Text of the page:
On June 10, the District 65 School Board unanimously approved collective bargaining agreements with the District Educators Council (DEC, the teachers union) and the Evanston Teacher Assistant Association (ETAA). Each contract runs for five years.
Immediately after the vote, Board President Suni Kartha said, “If I could take just a moment to celebrate.” District administrators and most everyone else in the Board room applauded.
The negotiations were “really intense, sometimes contentious, but always a collaborative process,” said Ms. Kartha.
The Contract with DEC, the Teachers Union
Superintendent Paul Goren said District 65 and DEC engaged in “what’s called interest-based bargaining, which means we were actually talking to each other about the issues that so concern us in the District, really working through a collaborative process rather than a positional or oppositional process. And we did this over months.”
The interest based bargaining was “facilitated by federal mediators, to come together around shared interests and to creatively problem solve issues that both teams believed to be important. In addition, the process was modified to include the use of the Racial Equity Impact Assessment tool,” said a joint statement issued by Dr. Goren, Ms. Kartha and DEC President Meg Krulee.
Dr. Goren said, as a result of this method of bargaining, “we’ve established the type of collaborative relationships that are going to be absolutely necessary as we go through the next five years.”
The teams participated in approximately 26 bargaining sessions and discussed a range of issues related to compensation and working conditions – including planning time, team meetings, safety issues, professional learning, leaves of absence, insurance, stipends, and salary, said the joint statement.
On May 24, a tentative agreement was reached by the District and DEC, and it was approved by the DEC membership, with a 98% vote, on June 4. The School Board unanimously approved the contract on June 10.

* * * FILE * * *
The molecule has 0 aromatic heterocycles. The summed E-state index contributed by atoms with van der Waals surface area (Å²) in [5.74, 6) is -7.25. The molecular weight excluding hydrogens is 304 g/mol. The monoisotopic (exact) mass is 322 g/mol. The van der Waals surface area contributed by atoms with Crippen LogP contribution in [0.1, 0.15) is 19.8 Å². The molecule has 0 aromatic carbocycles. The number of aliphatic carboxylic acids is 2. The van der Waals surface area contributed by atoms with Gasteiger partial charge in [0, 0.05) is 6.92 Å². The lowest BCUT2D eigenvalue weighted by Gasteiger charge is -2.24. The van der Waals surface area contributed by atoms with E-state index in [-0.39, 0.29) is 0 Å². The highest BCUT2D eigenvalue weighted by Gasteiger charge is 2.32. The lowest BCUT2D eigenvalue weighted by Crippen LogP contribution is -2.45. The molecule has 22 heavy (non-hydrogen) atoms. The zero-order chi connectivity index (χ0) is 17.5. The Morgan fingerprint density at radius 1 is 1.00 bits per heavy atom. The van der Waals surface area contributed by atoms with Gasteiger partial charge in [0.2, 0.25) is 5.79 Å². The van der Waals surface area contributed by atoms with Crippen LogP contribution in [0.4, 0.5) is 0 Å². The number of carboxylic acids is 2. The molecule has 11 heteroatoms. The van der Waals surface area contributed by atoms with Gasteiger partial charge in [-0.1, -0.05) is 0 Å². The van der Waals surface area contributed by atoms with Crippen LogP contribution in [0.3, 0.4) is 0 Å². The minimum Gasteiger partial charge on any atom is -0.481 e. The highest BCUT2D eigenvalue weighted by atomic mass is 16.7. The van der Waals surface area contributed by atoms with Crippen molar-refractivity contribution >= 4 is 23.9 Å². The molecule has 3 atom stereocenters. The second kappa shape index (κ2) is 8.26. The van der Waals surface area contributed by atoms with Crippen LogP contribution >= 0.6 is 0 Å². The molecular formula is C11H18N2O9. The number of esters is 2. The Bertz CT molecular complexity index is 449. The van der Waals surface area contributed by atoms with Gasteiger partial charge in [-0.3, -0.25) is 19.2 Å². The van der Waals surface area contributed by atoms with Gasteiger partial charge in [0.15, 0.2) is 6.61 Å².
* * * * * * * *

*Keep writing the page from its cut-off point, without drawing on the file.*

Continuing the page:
“The contract honors the hard work of our educators with a focus on learning conditions for students and working conditions for DEC members. As a result, we believe the contract will allow District 65 to attract and retain the best and brightest educators for our students,” said the joint statement.
DEC’s Compensation Package
Under the contract with DEC, an individual teacher’s salary may increase in three ways: 1) an increase in base salary, which is in the nature of a cost of living increase; 2) a “step” increase, which is an increase based on years of experience or service; and 3) a “track” increase, which is based on a combination of criteria including continuing education, participation on school or District committees, or leadership projects during the contract term.
First, the contract ties the increase in a teacher’s base salary to the Consumer Price Index (CPI). One rationale for doing this is that approximately 80% of the District’s operating revenues are from property taxes, which are subject to tax caps. The tax caps limit the District’s ability to increase property taxes to the lessor of 5% or the CPI. In order to more closely align the increase in base salary expenses with the increase in the District’s primary source of revenues, the contract connects the increase in base salary to the CPI –with a minimum and maximum increase in three of the years. The base salary increases under the contract are:
• FY’20 base increase of 2.1% (CPI)
• FY’21 base increase of 1.9% (CPI)
• FY’22 100% of CPI, with a minimum of 1.75% and a maximum of 2.5%
• FY’23 100% of CPI, with a minimum of 1.5% and a maximum of 2.5%
• FY’24 100% of CPI, with a minimum of 1.5% and a maximum of 2.65%
Second, each year DEC members, who are eligible, move up one “step” on the salary schedule. While the salary schedules for the new contract have not yet been made public, a movement from step 6 to step 7 for a teacher in Track II amounts to a 5% increase in base salary under the current contract.
Third, DEC members who earn a “track” movement also obtain an increase on the salary schedule. While the salary schedules for the new contract have not yet been made public, a movement from Track I to Track II for a teacher in step 7 amounts to an increase of 11% in base salary under the current contract. There is a waiting period between track movements.
In addition, the portion of health insurance costs paid by the District for teachers will increase from 75% to 80% of the overall cost over the length of the contract, which is in alignment with neighboring districts, says the joint statement.